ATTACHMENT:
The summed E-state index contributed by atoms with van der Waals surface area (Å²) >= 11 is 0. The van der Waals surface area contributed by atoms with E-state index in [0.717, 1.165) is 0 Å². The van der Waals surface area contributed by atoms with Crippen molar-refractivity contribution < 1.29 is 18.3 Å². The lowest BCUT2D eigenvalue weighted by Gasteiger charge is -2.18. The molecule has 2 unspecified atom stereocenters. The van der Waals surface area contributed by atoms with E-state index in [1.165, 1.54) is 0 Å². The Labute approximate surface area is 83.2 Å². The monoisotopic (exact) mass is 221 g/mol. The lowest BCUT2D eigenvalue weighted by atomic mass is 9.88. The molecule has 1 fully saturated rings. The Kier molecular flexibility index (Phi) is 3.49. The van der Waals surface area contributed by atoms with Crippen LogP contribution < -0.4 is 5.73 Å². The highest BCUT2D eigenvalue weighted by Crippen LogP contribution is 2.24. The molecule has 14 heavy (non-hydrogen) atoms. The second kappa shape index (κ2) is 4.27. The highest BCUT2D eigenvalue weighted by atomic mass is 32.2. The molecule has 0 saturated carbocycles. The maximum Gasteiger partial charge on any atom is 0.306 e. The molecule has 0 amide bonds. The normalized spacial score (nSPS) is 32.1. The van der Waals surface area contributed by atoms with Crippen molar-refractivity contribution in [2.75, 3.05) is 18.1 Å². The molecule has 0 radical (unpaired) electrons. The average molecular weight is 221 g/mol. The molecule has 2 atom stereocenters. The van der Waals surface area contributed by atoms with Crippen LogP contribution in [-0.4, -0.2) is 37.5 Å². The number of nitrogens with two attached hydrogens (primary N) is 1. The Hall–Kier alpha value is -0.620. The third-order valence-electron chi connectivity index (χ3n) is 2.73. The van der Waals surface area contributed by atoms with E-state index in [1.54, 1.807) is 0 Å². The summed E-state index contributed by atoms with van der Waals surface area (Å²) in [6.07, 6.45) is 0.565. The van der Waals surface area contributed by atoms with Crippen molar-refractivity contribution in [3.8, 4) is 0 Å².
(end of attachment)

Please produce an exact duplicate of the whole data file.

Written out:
The summed E-state index contributed by atoms with van der Waals surface area (Å²) >= 11 is 0. The van der Waals surface area contributed by atoms with E-state index in [0.717, 1.165) is 0 Å². The van der Waals surface area contributed by atoms with Crippen molar-refractivity contribution < 1.29 is 18.3 Å². The lowest BCUT2D eigenvalue weighted by Gasteiger charge is -2.18. The molecule has 2 unspecified atom stereocenters. The van der Waals surface area contributed by atoms with E-state index in [1.165, 1.54) is 0 Å². The Labute approximate surface area is 83.2 Å². The monoisotopic (exact) mass is 221 g/mol. The lowest BCUT2D eigenvalue weighted by atomic mass is 9.88. The molecule has 1 fully saturated rings. The Kier molecular flexibility index (Phi) is 3.49. The van der Waals surface area contributed by atoms with Crippen LogP contribution < -0.4 is 5.73 Å². The highest BCUT2D eigenvalue weighted by Crippen LogP contribution is 2.24. The molecule has 14 heavy (non-hydrogen) atoms. The second kappa shape index (κ2) is 4.27. The highest BCUT2D eigenvalue weighted by atomic mass is 32.2. The molecule has 0 saturated carbocycles. The maximum Gasteiger partial charge on any atom is 0.306 e. The molecule has 0 amide bonds. The normalized spacial score (nSPS) is 32.1. The van der Waals surface area contributed by atoms with Crippen molar-refractivity contribution in [2.75, 3.05) is 18.1 Å². The molecule has 0 radical (unpaired) electrons. The average molecular weight is 221 g/mol. The molecule has 2 atom stereocenters. The van der Waals surface area contributed by atoms with Crippen LogP contribution in [-0.4, -0.2) is 37.5 Å². The number of nitrogens with two attached hydrogens (primary N) is 1. The Hall–Kier alpha value is -0.620. The third-order valence-electron chi connectivity index (χ3n) is 2.73. The van der Waals surface area contributed by atoms with E-state index in [1.54, 1.807) is 0 Å². The summed E-state index contributed by atoms with van der Waals surface area (Å²) in [6.07, 6.45) is 0.565. The van der Waals surface area contributed by atoms with Crippen molar-refractivity contribution in [3.8, 4) is 0 Å².